It’s About No Wheel At All
June 19, 2009 § 2 Comments
Multiplatform releases have drawn the ire of many PS3 owners this generation – and understandably so, too. Time and time again, we have seen PS3 versions of multiplatform releases look and play worse than their Xbox 360 counterparts. Usually it’s not by a huge margin, granted, but it is significant. It can only leave PS3 owners disappointed, wondering why they paid more for a console which, theoretically, is supposed to be more powerful than Microsoft’s offering.
With PS3 owners frequently getting the sharp end of the stick when it comes down multiplatform games, they often stamp their feet and blame the practice itself – that of multiplatform development. But what’s wrong with multiplatform development, really? It gives consumers on both sides of the fence access to games they might not otherwise have. “But,” says the PS3 owner, “if more games were developed exclusively for each console, we would be seeing better games come out as developers can concentrate their efforts on just one platform.” This makes a great deal of logical sense, and I’m not one to entirely disagree. If developers spent more time developing for one console at the expense of the other, I am sure we’d have some more technically impressive games out there; whether they’d actually be that much better is a different story. Unfortunately, we’d also have less games out there available to both PS3 and 360 owners. Personally, I’d rather have more choice as a consumer, rather than less.
Let’s face it, though: exclusives are going the way of the dinosaur. High profile games development is now extremely expensive. The cost involved is phenomenal, and with some saying that that the budget has the potential to double in the next generation, even just one flop, one underperforming release, can sink a company. It’s just too risky, so developers, who need all the money they can get, will release on both platforms – they can’t afford not to. There is a very large chance that within a few generations “exclusives” won’t be so exclusive (even at this point most are timed), and one of the biggest factors of differentiation will be lost. If there are no more exclusives, what makes the difference between one platform and another? There will be no incentive to make one console more powerful because a developer will have to cater to the lowest common denominator anyway – which they are already doing right now. It’s not just exclusives that will become extinct, but consoles as we now know them.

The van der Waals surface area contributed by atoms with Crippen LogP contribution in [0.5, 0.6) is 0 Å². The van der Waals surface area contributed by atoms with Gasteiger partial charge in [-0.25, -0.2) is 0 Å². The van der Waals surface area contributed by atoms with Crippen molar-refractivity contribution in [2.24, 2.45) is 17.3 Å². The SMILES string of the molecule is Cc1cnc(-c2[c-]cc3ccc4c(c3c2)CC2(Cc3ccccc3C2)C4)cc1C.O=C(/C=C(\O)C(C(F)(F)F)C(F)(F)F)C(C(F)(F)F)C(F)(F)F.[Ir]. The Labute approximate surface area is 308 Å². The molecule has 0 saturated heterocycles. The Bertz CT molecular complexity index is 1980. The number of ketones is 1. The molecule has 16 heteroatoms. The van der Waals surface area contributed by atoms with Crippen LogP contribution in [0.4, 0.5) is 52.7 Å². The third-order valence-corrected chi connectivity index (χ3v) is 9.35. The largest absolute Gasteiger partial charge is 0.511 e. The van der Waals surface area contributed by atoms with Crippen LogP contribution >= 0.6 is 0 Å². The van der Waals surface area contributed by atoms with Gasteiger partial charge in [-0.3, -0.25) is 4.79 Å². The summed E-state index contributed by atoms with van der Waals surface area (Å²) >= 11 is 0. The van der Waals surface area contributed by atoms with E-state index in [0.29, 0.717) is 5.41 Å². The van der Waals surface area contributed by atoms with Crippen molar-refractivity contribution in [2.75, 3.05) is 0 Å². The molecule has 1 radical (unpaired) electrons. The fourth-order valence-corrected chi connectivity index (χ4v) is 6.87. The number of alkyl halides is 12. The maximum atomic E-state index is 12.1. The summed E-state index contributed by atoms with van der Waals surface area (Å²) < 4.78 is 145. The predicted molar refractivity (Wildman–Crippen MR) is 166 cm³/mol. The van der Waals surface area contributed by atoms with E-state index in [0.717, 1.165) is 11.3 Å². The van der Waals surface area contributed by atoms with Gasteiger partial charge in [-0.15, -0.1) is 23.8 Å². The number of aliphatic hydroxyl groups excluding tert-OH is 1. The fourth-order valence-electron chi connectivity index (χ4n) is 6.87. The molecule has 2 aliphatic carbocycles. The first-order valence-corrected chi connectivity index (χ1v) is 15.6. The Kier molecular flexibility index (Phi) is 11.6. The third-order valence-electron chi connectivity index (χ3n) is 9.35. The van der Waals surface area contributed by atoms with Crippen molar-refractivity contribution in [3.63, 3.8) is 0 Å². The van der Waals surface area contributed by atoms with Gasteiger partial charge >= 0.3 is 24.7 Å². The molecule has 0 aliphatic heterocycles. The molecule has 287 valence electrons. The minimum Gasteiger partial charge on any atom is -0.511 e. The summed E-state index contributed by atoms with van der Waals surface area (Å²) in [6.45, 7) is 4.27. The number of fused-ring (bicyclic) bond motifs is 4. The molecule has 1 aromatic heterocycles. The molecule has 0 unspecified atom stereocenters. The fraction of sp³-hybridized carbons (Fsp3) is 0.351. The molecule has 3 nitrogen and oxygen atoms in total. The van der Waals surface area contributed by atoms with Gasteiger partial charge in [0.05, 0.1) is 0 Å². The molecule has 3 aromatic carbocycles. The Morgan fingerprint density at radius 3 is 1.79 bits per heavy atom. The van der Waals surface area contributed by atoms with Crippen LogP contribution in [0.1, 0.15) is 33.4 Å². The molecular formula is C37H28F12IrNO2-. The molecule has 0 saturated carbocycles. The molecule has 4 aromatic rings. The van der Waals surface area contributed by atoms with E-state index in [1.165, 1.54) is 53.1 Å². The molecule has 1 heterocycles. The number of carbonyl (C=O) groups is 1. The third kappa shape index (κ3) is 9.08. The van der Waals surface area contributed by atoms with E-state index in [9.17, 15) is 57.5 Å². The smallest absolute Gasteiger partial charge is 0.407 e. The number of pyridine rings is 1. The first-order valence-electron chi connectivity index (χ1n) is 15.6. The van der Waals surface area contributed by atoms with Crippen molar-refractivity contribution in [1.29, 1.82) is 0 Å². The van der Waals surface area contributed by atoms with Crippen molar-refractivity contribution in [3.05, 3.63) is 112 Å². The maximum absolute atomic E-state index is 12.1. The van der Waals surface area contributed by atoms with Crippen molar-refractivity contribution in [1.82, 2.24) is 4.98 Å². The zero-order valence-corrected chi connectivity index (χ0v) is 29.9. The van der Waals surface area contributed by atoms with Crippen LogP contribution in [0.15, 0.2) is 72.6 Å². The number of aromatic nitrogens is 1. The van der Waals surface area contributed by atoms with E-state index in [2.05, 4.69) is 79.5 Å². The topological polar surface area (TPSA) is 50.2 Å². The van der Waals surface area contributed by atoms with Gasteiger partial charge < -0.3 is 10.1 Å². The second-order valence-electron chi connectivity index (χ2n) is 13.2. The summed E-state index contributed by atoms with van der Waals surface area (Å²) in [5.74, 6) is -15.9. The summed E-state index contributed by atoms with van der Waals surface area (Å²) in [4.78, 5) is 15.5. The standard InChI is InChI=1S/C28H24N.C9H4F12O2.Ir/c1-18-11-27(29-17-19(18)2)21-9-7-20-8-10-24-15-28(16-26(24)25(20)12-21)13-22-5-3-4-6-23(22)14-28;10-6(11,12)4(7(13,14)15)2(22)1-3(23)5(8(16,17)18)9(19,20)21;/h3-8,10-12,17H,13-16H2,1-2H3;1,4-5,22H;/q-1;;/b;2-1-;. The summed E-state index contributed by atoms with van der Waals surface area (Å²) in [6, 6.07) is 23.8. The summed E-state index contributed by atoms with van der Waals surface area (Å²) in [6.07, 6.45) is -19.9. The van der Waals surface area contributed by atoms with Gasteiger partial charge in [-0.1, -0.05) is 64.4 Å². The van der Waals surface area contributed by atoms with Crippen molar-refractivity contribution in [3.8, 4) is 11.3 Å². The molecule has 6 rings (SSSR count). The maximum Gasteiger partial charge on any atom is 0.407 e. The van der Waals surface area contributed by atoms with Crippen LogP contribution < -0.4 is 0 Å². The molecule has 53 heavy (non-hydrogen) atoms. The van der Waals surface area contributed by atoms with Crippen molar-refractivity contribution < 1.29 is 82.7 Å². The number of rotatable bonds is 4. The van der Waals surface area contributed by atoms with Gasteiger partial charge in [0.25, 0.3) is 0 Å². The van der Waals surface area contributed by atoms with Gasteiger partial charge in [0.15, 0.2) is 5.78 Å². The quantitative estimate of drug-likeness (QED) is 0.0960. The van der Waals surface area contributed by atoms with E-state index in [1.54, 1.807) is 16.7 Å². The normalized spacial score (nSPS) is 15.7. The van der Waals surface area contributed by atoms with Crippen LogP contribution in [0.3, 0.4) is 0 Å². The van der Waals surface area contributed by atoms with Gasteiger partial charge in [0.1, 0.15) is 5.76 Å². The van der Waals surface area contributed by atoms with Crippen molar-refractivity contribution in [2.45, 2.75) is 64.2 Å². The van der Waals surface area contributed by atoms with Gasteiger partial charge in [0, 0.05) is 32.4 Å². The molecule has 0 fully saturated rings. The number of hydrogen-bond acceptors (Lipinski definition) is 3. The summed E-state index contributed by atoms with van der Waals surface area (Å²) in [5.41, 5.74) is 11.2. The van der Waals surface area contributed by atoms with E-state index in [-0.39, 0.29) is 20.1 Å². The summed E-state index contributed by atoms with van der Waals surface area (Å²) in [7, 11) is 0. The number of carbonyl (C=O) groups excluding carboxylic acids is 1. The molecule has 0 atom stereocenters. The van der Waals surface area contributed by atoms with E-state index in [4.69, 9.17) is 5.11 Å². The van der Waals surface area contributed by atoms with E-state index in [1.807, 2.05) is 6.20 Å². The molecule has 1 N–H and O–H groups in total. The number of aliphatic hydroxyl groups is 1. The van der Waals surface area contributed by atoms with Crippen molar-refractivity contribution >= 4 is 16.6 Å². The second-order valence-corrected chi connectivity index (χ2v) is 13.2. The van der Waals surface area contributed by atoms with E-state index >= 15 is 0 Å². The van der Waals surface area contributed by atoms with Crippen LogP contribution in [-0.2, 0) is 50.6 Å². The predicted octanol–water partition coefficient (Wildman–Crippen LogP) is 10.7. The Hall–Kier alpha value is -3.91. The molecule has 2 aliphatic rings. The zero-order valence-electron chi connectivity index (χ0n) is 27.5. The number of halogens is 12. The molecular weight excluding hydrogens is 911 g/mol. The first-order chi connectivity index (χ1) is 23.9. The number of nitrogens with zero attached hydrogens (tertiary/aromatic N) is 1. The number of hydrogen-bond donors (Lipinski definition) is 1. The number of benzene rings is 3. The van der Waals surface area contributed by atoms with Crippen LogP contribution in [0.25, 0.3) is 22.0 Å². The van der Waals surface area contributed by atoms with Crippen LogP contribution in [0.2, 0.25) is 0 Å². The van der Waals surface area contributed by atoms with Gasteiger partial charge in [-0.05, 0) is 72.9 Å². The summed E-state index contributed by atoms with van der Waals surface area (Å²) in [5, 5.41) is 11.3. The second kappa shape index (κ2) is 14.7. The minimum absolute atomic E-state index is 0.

Instead, what we’re going to have is differentiation on price and service – and I’m not even talking about hardware anymore. It is very likely that all this will lead to a single platform, but not – I must stress – a single service. The future’s not here yet, and it won’t be coming for several more years, but the future is “cloud” technology. Microsoft have already expressed a keen interest in cloud technology and digital distribution, so they are very likely to compete in this space. Sony’s role in such a hypothetical future is unclear, but I imagine that they would adapt in some manner – they would have to, after all, if they’d want to remain competitive.
Of course, it’s easy to get excited. Currently, OnLive promises lag free gaming with just a broadband internet connection and set-top box. That product hasn’t been publicly tested yet, though, so we’ve no idea how this might play out with a lower speed broadband connection. Also, you have to consider that Microsoft’s own HD streaming service coming soon to Xbox LIVE is going to require an 8 Mbps connection. In the UK, at least, the infrastructure is nowhere near capable of handling that speed or the bandwidth needed; it might not even be there by 2012, either, as the Government is only promising 2 Mbps.
So, cloud gaming for the masses may be quite a few years off, yet. A one-console future for all, hmm? Is that a good or bad thing? “Choice.” It’s the key word, the one word which consumers put so much value upon. With a one-console future would we get less choice or more of it? What about the chances of a company (ahem, Microsoft) gaining a monopoly? But, let me repeat myself: it won’t be a battle over hardware, as such. (I’m sure that in this market there will be a number of different hardware manufacturers who will want to get involved.) It will be a choice over quality of service and price. I would not be surprised if you turned on your set-top box in 2017 to find that Valve or EA have a storefront service in your living-room. Publishers, who currently seem in two minds over digital distribution, may find a new home on this kind of service.
Stephen Spielberg prophesised at the latest E3 conference that “it’s not reinventing the wheel. It’s about no wheel at all.” He was, of course, referring to Microsoft’s latest “controller-free” technology, Natal. The line that’s being pushed at the moment is that controllers are one of the last barriers to entry for consumers who want to play games.
Actually, no, the last barrier to entry is the concept of a games console.